A: Blogging and also repurposing content they’ve already written. If they have written articles in the past, if they’ve given classes, if they’ve had a book, they can blog using excerpts from those things. I actually have a class on my website on how to repurpose content…I say really focus on solving people’s problems, solving your readers’ problems in your blogs…Bottom line, people don’t care that you wrote a book, they care that you have an answer to a problem that they have.

Q: What are your top five tips for beginning authors?

A: 1) Immediately start a marketing plan and start building your platform right away, before you publish.

2) Don’t be in a hurry to publish. If the book isn’t right, take the time to make it right. A lot of people rush it, and then they regret it.

3) Think about distribution. You want to be able to have that book available as much as you can. Really think about where you want to have that book for sale.

4) Consider speaking. At the very least, learn how to speak well in public….If you write a book, you are also the person most responsible for selling it. Being able to talk about your book — in groups, in a radio interview, when pitching a bookstore to carry your book and even to one person — is an important skill. Also, if you combine speaking and selling your book, you are much more likely to make a good living. The hardest way to make money is to sell a $20 book one at a time.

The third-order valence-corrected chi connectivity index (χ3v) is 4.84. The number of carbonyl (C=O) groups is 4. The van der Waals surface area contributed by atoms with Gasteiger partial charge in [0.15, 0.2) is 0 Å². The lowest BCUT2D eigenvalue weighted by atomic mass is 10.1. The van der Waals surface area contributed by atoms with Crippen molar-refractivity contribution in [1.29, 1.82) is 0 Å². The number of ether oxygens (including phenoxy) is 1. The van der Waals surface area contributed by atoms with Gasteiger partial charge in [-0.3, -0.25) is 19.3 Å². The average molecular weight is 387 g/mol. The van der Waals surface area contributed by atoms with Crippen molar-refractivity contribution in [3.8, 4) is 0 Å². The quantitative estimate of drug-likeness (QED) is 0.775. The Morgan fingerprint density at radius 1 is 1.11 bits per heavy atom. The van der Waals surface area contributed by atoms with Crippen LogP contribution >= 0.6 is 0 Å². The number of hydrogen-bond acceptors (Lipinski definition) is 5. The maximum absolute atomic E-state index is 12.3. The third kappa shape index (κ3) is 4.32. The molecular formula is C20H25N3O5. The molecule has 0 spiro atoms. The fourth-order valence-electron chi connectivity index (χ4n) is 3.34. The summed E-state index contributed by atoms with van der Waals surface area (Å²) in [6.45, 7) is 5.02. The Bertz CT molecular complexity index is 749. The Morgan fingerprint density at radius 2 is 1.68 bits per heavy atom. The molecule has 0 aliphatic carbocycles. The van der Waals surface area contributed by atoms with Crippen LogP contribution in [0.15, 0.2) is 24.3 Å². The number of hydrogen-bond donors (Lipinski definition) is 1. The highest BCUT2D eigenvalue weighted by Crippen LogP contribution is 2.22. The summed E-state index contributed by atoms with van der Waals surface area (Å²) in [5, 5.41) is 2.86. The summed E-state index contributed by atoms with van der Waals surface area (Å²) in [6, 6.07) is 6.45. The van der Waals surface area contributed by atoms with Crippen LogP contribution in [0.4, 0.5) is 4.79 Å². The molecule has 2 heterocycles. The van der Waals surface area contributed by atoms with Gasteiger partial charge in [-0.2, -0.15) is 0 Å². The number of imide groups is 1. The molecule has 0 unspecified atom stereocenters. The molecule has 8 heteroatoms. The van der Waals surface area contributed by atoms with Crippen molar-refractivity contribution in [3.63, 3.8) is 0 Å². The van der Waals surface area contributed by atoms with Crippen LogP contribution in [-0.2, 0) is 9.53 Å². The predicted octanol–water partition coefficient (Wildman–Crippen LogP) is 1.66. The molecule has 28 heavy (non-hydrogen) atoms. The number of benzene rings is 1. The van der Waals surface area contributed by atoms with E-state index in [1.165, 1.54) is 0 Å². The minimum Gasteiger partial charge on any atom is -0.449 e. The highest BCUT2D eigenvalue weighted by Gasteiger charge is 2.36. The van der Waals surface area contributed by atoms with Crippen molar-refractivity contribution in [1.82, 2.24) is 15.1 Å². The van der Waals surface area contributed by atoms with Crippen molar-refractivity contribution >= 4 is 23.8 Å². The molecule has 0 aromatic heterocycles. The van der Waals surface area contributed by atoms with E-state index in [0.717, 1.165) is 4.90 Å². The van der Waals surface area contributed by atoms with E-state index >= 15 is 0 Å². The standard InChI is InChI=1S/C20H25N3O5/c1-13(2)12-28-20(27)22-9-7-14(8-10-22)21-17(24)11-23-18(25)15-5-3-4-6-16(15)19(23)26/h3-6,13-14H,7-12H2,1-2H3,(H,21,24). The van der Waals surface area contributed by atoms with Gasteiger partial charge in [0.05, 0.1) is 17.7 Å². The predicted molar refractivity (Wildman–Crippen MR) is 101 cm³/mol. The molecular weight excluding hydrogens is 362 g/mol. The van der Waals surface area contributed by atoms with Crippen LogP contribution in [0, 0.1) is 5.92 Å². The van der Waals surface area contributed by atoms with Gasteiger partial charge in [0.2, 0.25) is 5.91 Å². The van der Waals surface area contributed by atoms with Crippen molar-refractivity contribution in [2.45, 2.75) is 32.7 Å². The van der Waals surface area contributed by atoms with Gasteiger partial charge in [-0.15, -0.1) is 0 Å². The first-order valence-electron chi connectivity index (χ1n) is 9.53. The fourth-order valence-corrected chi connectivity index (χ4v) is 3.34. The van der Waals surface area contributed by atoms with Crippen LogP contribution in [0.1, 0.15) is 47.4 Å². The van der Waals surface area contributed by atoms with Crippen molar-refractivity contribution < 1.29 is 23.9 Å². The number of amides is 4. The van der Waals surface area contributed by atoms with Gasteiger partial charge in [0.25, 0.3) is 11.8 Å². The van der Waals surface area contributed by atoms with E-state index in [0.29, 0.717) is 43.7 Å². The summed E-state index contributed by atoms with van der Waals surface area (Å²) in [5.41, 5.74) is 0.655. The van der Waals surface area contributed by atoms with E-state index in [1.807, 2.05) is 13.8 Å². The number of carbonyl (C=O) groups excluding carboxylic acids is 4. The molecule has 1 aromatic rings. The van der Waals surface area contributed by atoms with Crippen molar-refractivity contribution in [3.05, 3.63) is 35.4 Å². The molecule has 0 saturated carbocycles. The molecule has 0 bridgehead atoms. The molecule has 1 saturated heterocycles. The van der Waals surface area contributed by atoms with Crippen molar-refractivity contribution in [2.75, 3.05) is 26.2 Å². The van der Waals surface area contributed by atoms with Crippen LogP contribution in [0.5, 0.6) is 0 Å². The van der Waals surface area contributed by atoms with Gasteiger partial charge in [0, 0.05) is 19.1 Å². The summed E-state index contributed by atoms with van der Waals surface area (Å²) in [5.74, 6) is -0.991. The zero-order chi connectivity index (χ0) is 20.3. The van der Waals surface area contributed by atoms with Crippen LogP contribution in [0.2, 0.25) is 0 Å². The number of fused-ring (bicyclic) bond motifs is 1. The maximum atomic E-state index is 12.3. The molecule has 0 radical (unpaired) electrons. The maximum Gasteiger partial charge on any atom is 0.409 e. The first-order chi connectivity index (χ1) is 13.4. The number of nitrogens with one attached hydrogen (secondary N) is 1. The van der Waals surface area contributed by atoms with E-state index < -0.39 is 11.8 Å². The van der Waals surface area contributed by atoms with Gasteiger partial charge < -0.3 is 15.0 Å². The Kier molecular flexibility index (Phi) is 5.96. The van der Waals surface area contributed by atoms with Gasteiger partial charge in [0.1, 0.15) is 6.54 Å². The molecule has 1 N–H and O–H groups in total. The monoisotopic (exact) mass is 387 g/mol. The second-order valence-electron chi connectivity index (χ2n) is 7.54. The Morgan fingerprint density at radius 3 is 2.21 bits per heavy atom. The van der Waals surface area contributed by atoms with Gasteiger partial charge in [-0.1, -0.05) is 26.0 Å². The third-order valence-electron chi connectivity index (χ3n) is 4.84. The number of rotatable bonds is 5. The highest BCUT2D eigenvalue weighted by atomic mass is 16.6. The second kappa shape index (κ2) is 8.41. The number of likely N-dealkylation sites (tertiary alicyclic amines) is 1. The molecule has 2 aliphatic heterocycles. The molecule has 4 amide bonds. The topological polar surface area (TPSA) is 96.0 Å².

5) Assume it’s a marathon. Assume you will be marketing that book for the next three years.

6) Bonus! Start another book! This is especially true for fiction writers. Again, it’s really hard to make a living off one book. If the book takes off, fans are going to want more. You want to build on that momentum by talking about your next book in your marketing. That way, you have an audience primed and ready for the launch of your second book.

Q: Do you have any other advice?

A: I’d say learn everything you can about the publishing business because there are a lot of people out there who will try to take a lot of money from you. It’s unfortunate but true. They will make you extravagant promises. It’s really up to you to be as educated as you can so that you know what the realities are. And join an organization like CIPA (Colorado Independent Publishing Association) to network with other authors. You shouldn’t do it alone.

BlueInk Review offers credible and unbiased reviews of self-published books exclusively. Visit us at www.blueinkreview.com.

Cassidy Ritter is a junior at the University of Kansas, where she studies journalism, business and global studies and is a correspondent for the “University Daily Kansan.” She is BlueInk’s summer 2014 Intern.